Immuron’s commercially available products found to neutralise COVID-19 during in vitro research
Biopharmaceutical company Immuron (ASX: IMC) has revealed the IMM-124E, which is used in its commercially available Travelan product, has demonstrated neutralising activity against COVID-19.
IMM-124E is used in Immuron’s over-the-counter Travelan and Protectyn products which were developed as immunotherapeutics to prevent travellers’ diarrhea and other gastrointestinal and digestive issues.
The products are commercially available, with Travelan currently registered for use across Australia, Canada and the US.
Travelan is an orally administered tablet that is used to reduce the likelihood of contracting travellers’ diarrhea. It is a highly purified preparation of immune bovine antibodies, which, when taken with meals bind to the diarrhea causing bacteria and prevent colonisation and the resultant effect.
Testing against COVID-19
A Melbourne-based Contract Research Organisation used the coronavirus-02 (SARS-CoV-2), the virus that causes COVID-19, in an in vitro assessment using IMM-124E.
The in vitro assessment using SARS-CoV-2 was performed on four production lots of IMM-124E, with susceptibility assessed.
According to Immuron, all four production lots of IMM-124E were seen to inhibit the virus at safe concentrations.
The study also found that cell viability in the presence of IMM-124E “was greatly enhanced” compared to the placebo.
“We know that SARS-CoV-2 causes an influenza-like disease that is primarily thought to infect the lungs with transmission through the respiratory route ranging from mild respiratory symptoms to severe lung injury, multi-organ failure and death,” Immuron chief executive officer Dr Jerry Kanellos said.
“Respiratory symptoms have dominated the clinical focus, however, gastrointestinal symptoms such as diarrhea, vomiting and abdominal pain are also observed in a growing subset of patients often presenting with no respiratory symptoms.”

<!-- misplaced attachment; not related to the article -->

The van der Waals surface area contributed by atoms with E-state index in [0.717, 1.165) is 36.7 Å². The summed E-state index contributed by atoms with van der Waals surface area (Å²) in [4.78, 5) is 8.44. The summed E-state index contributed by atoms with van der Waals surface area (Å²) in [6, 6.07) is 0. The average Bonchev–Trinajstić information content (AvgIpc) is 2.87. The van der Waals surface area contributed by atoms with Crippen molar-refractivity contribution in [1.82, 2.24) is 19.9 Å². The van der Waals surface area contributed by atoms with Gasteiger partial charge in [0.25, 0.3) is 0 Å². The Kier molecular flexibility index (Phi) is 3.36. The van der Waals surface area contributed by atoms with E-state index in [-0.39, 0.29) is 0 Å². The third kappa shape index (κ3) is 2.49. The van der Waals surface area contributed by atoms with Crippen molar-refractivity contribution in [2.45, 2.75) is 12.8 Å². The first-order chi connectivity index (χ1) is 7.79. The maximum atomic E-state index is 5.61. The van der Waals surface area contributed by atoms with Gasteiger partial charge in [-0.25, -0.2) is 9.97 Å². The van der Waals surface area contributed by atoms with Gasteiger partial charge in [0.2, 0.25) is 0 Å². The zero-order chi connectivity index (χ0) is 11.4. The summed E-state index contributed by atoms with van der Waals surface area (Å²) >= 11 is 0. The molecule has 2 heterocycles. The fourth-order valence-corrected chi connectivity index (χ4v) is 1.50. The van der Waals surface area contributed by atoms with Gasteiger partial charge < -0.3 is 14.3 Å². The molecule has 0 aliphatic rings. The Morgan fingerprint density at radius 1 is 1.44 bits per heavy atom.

Dr Kanellos added that the symptoms were updated recently in the US to include diarrhea and that there was mounting evidence the virus is also targeting the gastrointestinal tract.
COVID-19 and gastrointestinal tract
Swabs from COVID-19 patients’ anuses have detected the virus in the same patients who’s nasopharyngeal testing has turned negative.
“Cells in the inner-gut lining express high amounts of the angiotensin-converting enzyme 2 (ACE2) receptor that SARS-CoV-2 uses to gain entry to cells, implying the potential for gastrointestinal infection and a fecal-oral transmission route,” Dr Kanellos explained.
“If fecal-oral transmission is a significant factor in the pandemic then the consequences of an oral therapeutic would be significant, however the research is still inconclusive.”
Dr Kanellos added the preliminary results with IMM-124E warrant further evaluation.
The company has also filed a patent regarding its findings.
New oral therapeutic in pipeline
Today’s news follows Immuron’s announcement yesterday the US Naval Medical Research Center had received FDA guidance regarding a clinical pathway for Immuron’s investigational new drug, which is being developed to treat campylobacteriosis and enterotoxigenic Escherichia coli infections.
“This is an important milestone in the development of any new drug for therapeutic evaluation,” Dr Kanellos said.
He added it provides a clear roadmap forward for conducting two planned clinical studies in 2021.